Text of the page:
The aims of the Coalition governments’ policies to date have clearly resonated with popular sentiments. Both the Work Programme and Universal Credit focus on incentivising working age claimants to move off benefits and i to work. Combined with cuts to benefits, they demonstrate a clear ‘carrot and stick’ (or mainly stick) policy impetus. In the run up to May, the Conservative Party is promising more of the same with further ‘caps’ on out-of-work benefits, as well as stopping benefits rising faster than wages[iv]. Their Coalition partners – the Liberal Democrats – offer a slightly less punitive policy approach based on ‘Opportunity and Responsibility’[v]. In particular, in keeping with their liberal tradition, they pride themselves on having given low paid workers a £700 tax cut and promise to reduce taxes on low incomes further if they win the election[vi]. This, they argue, will encourage more people off benefits and in to work. Meanwhile, it is less clear exactly what the Labour Party pledges are on welfare, possibly because they are still trying to work this out for themselves. One idea which has received some attention is the possibility of increasing the links between benefits and past contributions[vii]. This notion of restoring the ‘contributory principle’ may prove a particularly useful way forward for the Labour Party in countering their image as the party of the ‘undeserving’, whilst keeping faith amongst their more progressive veins through seeking to reform, rather than dismantle the welfare state.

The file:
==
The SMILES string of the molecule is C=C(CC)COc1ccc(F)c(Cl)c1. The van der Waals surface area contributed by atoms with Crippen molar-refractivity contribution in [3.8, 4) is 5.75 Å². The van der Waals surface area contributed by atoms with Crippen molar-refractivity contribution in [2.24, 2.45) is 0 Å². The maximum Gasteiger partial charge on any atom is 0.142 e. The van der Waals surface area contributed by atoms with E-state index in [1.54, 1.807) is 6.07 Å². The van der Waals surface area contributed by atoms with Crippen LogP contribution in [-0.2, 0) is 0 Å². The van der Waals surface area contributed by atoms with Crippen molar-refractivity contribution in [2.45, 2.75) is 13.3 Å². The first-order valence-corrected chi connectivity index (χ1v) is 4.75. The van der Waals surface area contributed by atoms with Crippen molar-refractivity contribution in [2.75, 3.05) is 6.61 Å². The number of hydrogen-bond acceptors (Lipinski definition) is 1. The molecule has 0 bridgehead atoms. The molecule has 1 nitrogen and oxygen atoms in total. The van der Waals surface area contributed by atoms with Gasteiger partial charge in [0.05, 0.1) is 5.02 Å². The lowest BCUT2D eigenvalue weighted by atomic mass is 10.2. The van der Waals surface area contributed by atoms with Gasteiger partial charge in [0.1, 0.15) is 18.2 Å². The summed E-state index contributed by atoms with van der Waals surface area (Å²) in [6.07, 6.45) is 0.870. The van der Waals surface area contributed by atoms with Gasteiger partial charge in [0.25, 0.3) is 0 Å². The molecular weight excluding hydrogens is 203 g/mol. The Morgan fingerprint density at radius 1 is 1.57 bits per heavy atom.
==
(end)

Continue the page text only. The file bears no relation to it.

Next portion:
The politics of welfare policy remain interesting to anyone with their eye on the political arena. Whatever the outcome in May, politicians of all colours will need to show that they have a plan for modernisation of the welfare state. The electorate will expect concrete proposals which address their concerns. Despite the differences highlighted above between the pledges made by the three main political parties, there is a remarkable degree of consensus in this policy area and in many respects, social security policy represents an interesting case study on the ‘crowding to the middle’ in British politics over the past twenty years. For example, specific policy changes enacted by the Coalition government have received only tokenistic criticisms from the Labour Party, demonstrating increased agreement on general principles. One interesting illustration of this is the opposition’s response to the benefits cap, a policy brought in by the Coalition in April 2013 which limits total income from benefits for families with children to £500 per week and for single people to £350 per week[viii]. Interestingly, instead of pointing to evidence that this policy was failing to save money or get people into work[ix], the Labour Party supported the cap in principle, making only a rather minor administrative point that it ought to be higher in London than in the rest of the UK[x]. This is just one of many examples when the Labour Party has sought to appear ‘tough’ on matters to do with the welfare state[xi]. At the same time, the Coalition have come under criticism for being too harsh and punishing the vulnerable. In particular, the Bedroom Tax has met with disapproval[xii], and reports of rising food bank usage as a result of benefits sanctions have proven controversial[xiii]. In short, the three major political parties have significant image problems in this area of social policy, meaning that neither can afford to be complacent in the run-up to May.